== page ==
Dream Jobs Are Not Accidents

Posted by Lou Imbriano

I have been very fortunate to have, what many people would consider to be dream jobs. While in college, I interned at NESN, got my first “real job” at WHDH Radio, I then built a career at Sports Radio WEEI, the New England Patriots, Gillette Stadium, and the New England Revolution. I did all this before starting my own marketing firm, teaching at Boston College, getting published, and having many lifetimes of unique experiences. I am leaving out a bunch of stuff, but I am not writing this to give you my resume. I think most would agree that I have been blessed with dream jobs, yet none of the jobs I listed was the best job I ever had. That may sound crazy, but nonetheless, it is a very true statement.

At age 15, I was hanging out at the town beach at the end of the summer, and saw the lifeguards breaking down the beach for the season. They struggled as they began bringing in the docks because of the lack of bodies. I was just passing the time with nowhere to go, so I jumped in and helped them carry the docks to their winter resting place. I hustled as if they were paying me; I got sweaty and dirty and gave my all to the task.

After the beach was set for the off-season, the woman leading the efforts, Nancy from the Town’s Recreation Department, came over and thanked me, asked a few questions, and inquired, “Have you ever thought about being a lifeguard?” She wasn’t looking for an answer, and jumped right to the point, “You should apply for next summer.” That was it; we each went our separate ways, with me heading back to Boston and school.

The following May, I received a call from Nancy out of the blue, asking why I hadn’t applied for a lifeguard position; I responded that I didn’t have the necessary credentials. She said, “There is a program in two weeks; get them.” So I went to a camp for a few weeks to get certified and Nancy came through with the best job I ever had in my life. Talk about the most perfect job: getting paid to hang out at the beach. Sure there were duties, and teaching kids to swim, and making sure no one drowned, but for me, this job was absolutely perfect. I worked at the beach for three summers; to this day I talk about it as being the best job I ever had.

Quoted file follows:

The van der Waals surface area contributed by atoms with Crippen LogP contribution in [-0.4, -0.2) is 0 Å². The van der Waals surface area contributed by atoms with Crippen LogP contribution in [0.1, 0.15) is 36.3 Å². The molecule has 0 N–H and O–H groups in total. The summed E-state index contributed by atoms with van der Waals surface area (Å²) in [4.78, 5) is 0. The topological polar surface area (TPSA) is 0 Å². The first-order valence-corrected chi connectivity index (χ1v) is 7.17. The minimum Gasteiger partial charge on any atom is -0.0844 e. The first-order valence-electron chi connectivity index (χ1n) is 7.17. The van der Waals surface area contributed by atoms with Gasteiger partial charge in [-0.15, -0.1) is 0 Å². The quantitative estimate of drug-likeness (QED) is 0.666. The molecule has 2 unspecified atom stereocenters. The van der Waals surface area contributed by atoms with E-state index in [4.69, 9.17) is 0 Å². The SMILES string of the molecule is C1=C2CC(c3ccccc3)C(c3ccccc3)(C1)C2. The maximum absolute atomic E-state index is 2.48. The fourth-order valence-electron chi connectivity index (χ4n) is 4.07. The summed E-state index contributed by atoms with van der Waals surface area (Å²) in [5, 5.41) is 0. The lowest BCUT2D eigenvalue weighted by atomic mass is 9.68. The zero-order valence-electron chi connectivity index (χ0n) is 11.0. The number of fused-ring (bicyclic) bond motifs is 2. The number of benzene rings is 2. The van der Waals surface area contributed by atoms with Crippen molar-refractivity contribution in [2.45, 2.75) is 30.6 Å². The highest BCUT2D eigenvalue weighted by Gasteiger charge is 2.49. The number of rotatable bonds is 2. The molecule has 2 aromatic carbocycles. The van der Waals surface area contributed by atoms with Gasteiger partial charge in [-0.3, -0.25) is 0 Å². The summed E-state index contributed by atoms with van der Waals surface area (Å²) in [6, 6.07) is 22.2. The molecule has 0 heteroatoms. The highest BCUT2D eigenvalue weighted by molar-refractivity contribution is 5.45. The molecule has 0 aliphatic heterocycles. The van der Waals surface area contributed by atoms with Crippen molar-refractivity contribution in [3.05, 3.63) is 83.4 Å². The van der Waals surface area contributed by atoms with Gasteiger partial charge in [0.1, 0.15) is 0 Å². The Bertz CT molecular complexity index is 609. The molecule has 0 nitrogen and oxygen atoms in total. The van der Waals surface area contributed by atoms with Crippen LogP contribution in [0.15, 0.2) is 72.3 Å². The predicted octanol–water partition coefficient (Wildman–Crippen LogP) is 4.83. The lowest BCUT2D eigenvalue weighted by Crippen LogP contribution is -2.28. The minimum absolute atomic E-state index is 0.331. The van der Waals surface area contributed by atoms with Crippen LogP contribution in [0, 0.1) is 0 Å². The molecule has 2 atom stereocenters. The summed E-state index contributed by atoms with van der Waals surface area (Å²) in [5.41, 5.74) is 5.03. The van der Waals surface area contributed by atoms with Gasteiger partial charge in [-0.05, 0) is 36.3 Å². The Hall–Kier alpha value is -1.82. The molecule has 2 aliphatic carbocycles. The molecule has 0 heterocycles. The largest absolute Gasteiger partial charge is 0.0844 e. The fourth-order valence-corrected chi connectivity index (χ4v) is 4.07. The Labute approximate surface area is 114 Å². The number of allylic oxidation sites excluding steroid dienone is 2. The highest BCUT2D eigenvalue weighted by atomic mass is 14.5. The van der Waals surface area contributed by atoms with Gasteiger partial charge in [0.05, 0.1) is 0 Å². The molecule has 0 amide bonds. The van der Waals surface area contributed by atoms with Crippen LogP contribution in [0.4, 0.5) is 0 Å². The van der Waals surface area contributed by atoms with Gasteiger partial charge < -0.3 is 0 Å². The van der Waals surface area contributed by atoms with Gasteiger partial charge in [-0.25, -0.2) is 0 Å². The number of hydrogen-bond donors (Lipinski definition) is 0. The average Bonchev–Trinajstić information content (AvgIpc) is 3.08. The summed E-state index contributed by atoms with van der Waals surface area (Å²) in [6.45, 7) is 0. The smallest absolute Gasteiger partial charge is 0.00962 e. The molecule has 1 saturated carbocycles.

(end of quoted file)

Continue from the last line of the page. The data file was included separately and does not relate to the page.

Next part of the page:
I also think about the lesson that getting that job taught me. If I didn’t get off the sidelines and help with taking in the docks, Nancy would have never noticed me or pushed me to go for the job. If I just sat back and took the attitude that their job had nothing to do with me, I would have never had that job, and perhaps I would have never approached getting those other dream jobs that I mentioned above.

Everyone is searching for that dream job. Many claim they will do whatever it takes to get it. I question whether they actually will. To get that dream job, you can’t just expect to walk into a meeting and have it handed to you. That would be nice, and maybe some are lucky enough to have that happen, but why would you leave it to chance? If you truly want something you have to go out and get it. At times, that means working hard for no direct reward or compensation. I may have had many dream jobs, but none of them were by accident. If you want it, go get it. That is the essence of Go Do.